γ-Aminobutyric acid (GABA) is the major inhibitory neurotransmitter in spinal dorsal horn. GABA activates Cl−-permeable GABAA receptors and G-protein coupled GABAB receptors at synaptic and extra-synaptic sites. GABAergic neurons are numerous in spinal dorsal horn, constituting 30% of the neuron population in laminae I and II where nociceptive nerve fibers terminate. Synaptic transmission from nociceptive nerve fibers to spinal dorsal horn neurons is under permanent and powerful inhibitory control, mainly by neurons that use GABA as a neurotransmitter [1,2,3]. Impaired spinal inhibition may contribute to hyperalgesia and may also lead to touch-evoked pain.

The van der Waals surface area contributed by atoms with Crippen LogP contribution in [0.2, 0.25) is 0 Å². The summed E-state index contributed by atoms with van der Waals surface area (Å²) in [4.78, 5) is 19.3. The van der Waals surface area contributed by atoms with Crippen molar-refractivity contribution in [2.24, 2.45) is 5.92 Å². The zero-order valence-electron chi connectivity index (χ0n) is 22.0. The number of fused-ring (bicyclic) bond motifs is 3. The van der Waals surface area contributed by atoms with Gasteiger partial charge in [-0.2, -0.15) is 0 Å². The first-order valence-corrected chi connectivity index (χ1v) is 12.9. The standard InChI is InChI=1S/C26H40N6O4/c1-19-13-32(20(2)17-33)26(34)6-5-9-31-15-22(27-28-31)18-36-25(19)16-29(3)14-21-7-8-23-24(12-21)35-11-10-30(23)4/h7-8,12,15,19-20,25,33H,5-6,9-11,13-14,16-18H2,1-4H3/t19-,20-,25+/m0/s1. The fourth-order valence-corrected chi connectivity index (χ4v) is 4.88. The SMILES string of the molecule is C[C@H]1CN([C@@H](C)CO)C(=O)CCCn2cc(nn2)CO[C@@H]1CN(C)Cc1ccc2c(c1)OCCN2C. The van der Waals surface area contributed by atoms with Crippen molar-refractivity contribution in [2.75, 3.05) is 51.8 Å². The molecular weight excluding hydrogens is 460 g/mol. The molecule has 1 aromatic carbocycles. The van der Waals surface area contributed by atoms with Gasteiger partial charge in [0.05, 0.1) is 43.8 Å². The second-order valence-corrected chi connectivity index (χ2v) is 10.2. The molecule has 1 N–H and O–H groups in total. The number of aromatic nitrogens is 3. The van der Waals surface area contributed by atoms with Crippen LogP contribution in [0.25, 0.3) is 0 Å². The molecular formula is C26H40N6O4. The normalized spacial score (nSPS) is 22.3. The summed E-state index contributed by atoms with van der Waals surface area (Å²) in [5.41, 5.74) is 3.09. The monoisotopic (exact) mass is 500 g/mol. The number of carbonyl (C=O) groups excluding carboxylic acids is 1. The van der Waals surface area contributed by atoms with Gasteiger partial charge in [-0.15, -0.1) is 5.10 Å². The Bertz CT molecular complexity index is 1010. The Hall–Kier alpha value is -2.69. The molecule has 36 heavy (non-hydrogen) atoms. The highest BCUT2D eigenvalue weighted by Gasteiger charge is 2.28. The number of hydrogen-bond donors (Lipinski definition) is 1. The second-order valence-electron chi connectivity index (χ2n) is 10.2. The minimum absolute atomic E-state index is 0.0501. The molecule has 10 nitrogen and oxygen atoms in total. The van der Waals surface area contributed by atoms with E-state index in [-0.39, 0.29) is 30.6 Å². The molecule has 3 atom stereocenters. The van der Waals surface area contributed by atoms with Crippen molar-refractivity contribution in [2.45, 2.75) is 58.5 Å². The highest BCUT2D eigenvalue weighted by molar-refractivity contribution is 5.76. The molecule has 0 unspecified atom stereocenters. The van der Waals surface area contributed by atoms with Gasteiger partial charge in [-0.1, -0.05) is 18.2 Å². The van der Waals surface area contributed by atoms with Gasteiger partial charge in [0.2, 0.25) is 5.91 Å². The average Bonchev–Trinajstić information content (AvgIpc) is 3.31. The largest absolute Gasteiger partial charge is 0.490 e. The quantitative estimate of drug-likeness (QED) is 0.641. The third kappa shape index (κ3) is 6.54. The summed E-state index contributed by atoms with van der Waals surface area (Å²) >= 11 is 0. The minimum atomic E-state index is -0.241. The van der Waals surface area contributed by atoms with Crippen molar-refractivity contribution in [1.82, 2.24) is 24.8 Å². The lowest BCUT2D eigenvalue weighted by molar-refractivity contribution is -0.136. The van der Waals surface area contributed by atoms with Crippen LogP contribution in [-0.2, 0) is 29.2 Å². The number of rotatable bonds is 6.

We study transgenic mice which express the green fluorescent protein under the promoter of GAD67, a GABA synthesizing enzyme. Our group has shown that the normal excitatory drive to GABAergic neurons is reduced under conditions of a painful neuropathy. The impaired recruitment of inhibition then causes higher-than-normal excitation of spinal neurons upon painful stimuli. Normal inhibition is indispensable for the orderly processing of sensory information in the spinal cord . We demonstrated that insufficient inhibition leads to a breakdown of functional modality borders in the spinal cord . In this case a weak sensory stimulus that normally causes a touch sensation also gains access to the nociceptive system and excites spinal neurons that are otherwise excited only by noxious stimuli. Thus, when inhibition is impaired the abnormal processing of touch-related and nociceptive information may lead to hyperalgesia and allodynia.